At times it feels like my entire childhood revolved around trophies. Having been raised in a very performance-driven home, my brother and I were sent to Chinese school every Sunday afternoon. Each year, our school held a variety of contests such as speech contests and vocabulary contests. As students, the first thing we looked for when we entered the room was the trophy table. Of course the first place trophy was always the most elaborate and the most coveted. One would think this was the Olympics by the way the second and third place contestants cried when we received our trophies. I say “we” because I was often either second or third place and I shed many tears along with my fellow non-winning contestants. To us, those trophies, which have been collecting dust ever since, defined our worth for that day. Getting a second or more often for me, a third place trophy meant that I was a third-rate person.
I remember the day that changed. One year, for my speech contest, I told my mom that I wanted to write my own speech. Instead of memorizing and giving a speech someone else wrote, I asked my mom if she would translate a speech that I wrote in English and have me give the Chinese version in the speech contest. That year, for the school-wide competition, I won first place. Holding that trophy in my hand, it didn’t matter that I had had a rough morning. It didn’t matter that I had to go home to mounds of difficult homework assignments. I had won. I had the trophy in my hand. I was going to the district-wide competition for the first time in my life. In my mind, I was finally valued, (until I placed second in district, but that’s a discussion for another day).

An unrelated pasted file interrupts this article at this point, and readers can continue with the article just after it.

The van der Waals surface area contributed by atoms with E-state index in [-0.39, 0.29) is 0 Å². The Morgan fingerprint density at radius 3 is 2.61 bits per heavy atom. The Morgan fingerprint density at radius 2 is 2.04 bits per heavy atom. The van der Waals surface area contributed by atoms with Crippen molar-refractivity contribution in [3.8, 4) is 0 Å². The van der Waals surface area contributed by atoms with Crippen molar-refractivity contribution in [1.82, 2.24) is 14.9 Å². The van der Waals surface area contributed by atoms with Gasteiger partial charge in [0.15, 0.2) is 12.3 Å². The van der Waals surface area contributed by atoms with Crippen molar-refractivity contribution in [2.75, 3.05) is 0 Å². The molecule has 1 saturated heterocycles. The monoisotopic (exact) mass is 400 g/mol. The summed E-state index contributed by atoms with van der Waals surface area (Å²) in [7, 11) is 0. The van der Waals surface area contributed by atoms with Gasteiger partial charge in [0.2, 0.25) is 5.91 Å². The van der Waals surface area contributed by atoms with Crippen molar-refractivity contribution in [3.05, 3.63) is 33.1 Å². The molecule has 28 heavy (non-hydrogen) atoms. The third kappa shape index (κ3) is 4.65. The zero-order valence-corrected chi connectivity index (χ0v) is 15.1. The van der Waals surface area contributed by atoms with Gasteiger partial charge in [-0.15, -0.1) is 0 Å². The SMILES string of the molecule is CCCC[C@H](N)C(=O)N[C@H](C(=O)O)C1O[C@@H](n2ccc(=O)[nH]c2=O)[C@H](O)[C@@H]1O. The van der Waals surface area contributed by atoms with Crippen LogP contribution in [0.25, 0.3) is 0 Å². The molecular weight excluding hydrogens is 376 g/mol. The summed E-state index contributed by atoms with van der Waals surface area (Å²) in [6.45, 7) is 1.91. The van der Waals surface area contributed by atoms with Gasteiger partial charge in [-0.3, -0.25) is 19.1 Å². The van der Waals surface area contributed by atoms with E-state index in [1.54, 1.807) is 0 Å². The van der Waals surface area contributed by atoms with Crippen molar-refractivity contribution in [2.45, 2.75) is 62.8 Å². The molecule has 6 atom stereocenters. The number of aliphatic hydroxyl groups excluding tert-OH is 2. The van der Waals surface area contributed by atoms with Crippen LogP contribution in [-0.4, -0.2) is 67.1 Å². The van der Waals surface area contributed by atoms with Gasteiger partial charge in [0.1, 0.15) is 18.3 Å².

I remember carrying myself with a new sense of dignity those two weeks prior to the district competition. I was chosen to represent my school! I remember the difference in the way I conducted my activities and even the thoughts that ran through my head. Every time I went through something difficult, or had a bad day, I would think to myself, “I’ve still got the trophy. I’m still the winner.”
My Good Friday started out anything but good yesterday. My emotions were sending me into the pits of despair and my nasty cough was starting to get the best of me. I didn’t even want to go to church on Easter. I didn’t care that I was the Sunday school teacher or that I had promised the kids an Easter party. I was done pretending to be happy and I figured that if I went to church, I would have to do what I’ve done most of my life, put on a smile and say “I’m doing well, thank you” to anyone who asks. This time I wasn’t ready to do that. So I slumped back into bed and kicked up the pity party volume a notch.
As my mind wandered, I suddenly saw a picture in my mind of a man (whose back was to me) and he threw a fist in the air and yelled, “Yess!!!” It sounded like he had won something. When he turned around, I saw that it was Jesus with a big smile and a trophy in his hand. As he approached me, he handed the trophy to me and suddenly I understood. Jesus won an awesome victory over death, over condemnation, and over the enemy and his schemes to destroy all of God’s children on Easter Sunday when he walked out of that tomb alive. However, that’s not the best part. The best part is he gave us the trophy. He gave us his prize! He already had the prize of intimacy with God. He didn’t need to fight that battle for himself. He fought it for us! His victory is ours!
Do I still have uncontrollable mood swings? Yes. Do I still have my nasty cough? You should have heard me this morning. Am I still severely hearing impaired with no sense of smell and a very impaired sense of taste? What was that you said? Has my financial situation changed? Nope, but guess what? I still have the trophy! I’m still the winner! Jesus didn’t snatch back the trophy he gave me because I was throwing a fit or because I’m a mess. Instead, he points to it and says, “Remember who you are. You are more than a conqueror because of the victory I won for you.”
Are you going through some trials that have made you feel defeated? Look in your hands. You still have the trophy! You are still the winner! Jesus’ victory is still yours!
All of a sudden Paul’s admonition to “give thanks in all circumstances” doesn’t seem so preposterous. With the trophy in hand, we can turn to the one who did all the work and say with a tear-stained smile, “Thank you Jesus!”